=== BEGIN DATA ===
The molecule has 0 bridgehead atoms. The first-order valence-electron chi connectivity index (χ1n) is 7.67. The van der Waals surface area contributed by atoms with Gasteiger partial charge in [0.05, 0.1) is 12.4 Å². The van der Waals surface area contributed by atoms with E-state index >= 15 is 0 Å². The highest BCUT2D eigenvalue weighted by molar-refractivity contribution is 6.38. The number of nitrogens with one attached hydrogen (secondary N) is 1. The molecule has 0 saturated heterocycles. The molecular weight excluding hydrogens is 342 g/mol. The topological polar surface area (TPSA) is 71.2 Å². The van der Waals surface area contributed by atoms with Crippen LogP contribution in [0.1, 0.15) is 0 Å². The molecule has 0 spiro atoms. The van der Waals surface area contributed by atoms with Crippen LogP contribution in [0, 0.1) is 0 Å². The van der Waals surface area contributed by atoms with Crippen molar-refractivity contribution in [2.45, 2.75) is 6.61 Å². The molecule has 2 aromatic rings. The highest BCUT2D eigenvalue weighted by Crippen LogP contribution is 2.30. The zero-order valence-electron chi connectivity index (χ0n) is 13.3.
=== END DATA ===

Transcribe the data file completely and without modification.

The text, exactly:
The molecule has 0 bridgehead atoms. The first-order valence-electron chi connectivity index (χ1n) is 7.67. The van der Waals surface area contributed by atoms with Gasteiger partial charge in [0.05, 0.1) is 12.4 Å². The van der Waals surface area contributed by atoms with E-state index >= 15 is 0 Å². The highest BCUT2D eigenvalue weighted by molar-refractivity contribution is 6.38. The number of nitrogens with one attached hydrogen (secondary N) is 1. The molecule has 0 saturated heterocycles. The molecular weight excluding hydrogens is 342 g/mol. The topological polar surface area (TPSA) is 71.2 Å². The van der Waals surface area contributed by atoms with Crippen LogP contribution in [0.1, 0.15) is 0 Å². The molecule has 0 spiro atoms. The van der Waals surface area contributed by atoms with Crippen LogP contribution in [0, 0.1) is 0 Å². The van der Waals surface area contributed by atoms with Crippen molar-refractivity contribution in [2.45, 2.75) is 6.61 Å². The molecule has 2 aromatic rings. The highest BCUT2D eigenvalue weighted by Crippen LogP contribution is 2.30. The zero-order valence-electron chi connectivity index (χ0n) is 13.3.